Not noted here is the spike in used car prices. As detailed on EconomPic previously, when you take the supply of future used cars away (i.e. by "clunking" them), the price jumps... 25.3% annualized in fact. And used cars are not inconsequential; they make up more than 1/3 the level of new cars.
In the past 12 months, the consumer price index has fallen 1.5%, largely because energy prices have dropped 23% over that period.
Core consumer prices - which exclude food and energy prices to get a better look at underlying inflation - rose 0.1% in August. The core CPI is up 1.4% in the past year, the smallest year-over-year gain since February 2004.
Both the CPI and the core CPI came in a tenth of a percentage point higher than estimated by economists surveyed by MarketWatch ahead of the report.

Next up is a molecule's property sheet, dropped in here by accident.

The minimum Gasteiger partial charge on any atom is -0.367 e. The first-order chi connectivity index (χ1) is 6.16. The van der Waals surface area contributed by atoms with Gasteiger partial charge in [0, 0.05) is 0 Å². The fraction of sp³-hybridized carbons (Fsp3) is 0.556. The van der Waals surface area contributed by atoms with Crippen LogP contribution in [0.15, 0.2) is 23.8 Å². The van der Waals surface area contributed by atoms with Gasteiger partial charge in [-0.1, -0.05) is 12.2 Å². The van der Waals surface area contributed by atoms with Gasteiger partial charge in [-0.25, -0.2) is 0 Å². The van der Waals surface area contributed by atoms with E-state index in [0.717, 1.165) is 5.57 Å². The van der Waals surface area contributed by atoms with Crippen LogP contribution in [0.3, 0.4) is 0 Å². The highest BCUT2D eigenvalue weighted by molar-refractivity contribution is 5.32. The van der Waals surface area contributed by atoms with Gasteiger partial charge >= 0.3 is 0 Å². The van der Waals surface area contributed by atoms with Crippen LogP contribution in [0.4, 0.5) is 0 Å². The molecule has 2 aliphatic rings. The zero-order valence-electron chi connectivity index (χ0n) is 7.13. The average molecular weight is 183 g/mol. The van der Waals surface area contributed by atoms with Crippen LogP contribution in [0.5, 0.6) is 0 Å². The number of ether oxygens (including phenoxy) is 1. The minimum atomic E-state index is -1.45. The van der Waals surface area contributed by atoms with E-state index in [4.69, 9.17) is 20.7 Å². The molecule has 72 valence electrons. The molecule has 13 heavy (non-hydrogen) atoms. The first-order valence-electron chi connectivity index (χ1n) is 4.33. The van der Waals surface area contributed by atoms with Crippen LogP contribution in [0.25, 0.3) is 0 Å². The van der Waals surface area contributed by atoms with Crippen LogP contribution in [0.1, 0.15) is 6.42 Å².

Core prices were held down by a 1.3% decline in new car prices, reflecting the discounts given to buyers that were subsidized by the government's cash-for-clunkers program. It was the largest monthly decline in car prices in 37 years.
Now to the charts...
Year over Year CPI
CPI is beginning to level (and turn) in year over year figures. Looking at the breakdown of CPI, we see transportation costs (mainly fuel) being the driver. As high oil prices begin to fall off the year over year baseline, expect headline CPI to begin moving up, even if core prices continue to move down due to economic weakness.